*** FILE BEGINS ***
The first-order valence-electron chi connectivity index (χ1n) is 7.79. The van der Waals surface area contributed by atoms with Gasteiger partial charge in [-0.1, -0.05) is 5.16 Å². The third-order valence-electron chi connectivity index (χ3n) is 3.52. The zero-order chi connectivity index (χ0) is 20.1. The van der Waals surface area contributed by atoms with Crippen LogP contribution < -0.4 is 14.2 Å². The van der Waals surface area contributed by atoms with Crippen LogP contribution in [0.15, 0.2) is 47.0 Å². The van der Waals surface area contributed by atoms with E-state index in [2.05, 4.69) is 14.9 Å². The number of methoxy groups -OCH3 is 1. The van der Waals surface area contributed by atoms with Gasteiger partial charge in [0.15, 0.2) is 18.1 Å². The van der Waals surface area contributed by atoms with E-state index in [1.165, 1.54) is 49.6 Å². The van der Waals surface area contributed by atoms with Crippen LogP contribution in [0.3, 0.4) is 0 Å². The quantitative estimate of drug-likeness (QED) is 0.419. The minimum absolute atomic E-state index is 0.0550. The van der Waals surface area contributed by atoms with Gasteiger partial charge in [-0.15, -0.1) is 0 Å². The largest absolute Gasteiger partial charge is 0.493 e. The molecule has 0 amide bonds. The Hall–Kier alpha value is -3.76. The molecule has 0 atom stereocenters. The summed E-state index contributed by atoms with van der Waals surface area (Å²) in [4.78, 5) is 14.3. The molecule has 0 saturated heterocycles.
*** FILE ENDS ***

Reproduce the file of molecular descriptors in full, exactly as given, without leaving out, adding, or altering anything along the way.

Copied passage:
The first-order valence-electron chi connectivity index (χ1n) is 7.79. The van der Waals surface area contributed by atoms with Gasteiger partial charge in [-0.1, -0.05) is 5.16 Å². The third-order valence-electron chi connectivity index (χ3n) is 3.52. The zero-order chi connectivity index (χ0) is 20.1. The van der Waals surface area contributed by atoms with Crippen LogP contribution < -0.4 is 14.2 Å². The van der Waals surface area contributed by atoms with Crippen LogP contribution in [0.15, 0.2) is 47.0 Å². The van der Waals surface area contributed by atoms with E-state index in [2.05, 4.69) is 14.9 Å². The number of methoxy groups -OCH3 is 1. The van der Waals surface area contributed by atoms with Gasteiger partial charge in [0.15, 0.2) is 18.1 Å². The van der Waals surface area contributed by atoms with E-state index in [1.165, 1.54) is 49.6 Å². The van der Waals surface area contributed by atoms with Crippen LogP contribution in [0.3, 0.4) is 0 Å². The quantitative estimate of drug-likeness (QED) is 0.419. The minimum absolute atomic E-state index is 0.0550. The van der Waals surface area contributed by atoms with Gasteiger partial charge in [-0.15, -0.1) is 0 Å². The largest absolute Gasteiger partial charge is 0.493 e. The molecule has 0 amide bonds. The Hall–Kier alpha value is -3.76. The molecule has 0 atom stereocenters. The summed E-state index contributed by atoms with van der Waals surface area (Å²) in [4.78, 5) is 14.3. The molecule has 0 saturated heterocycles.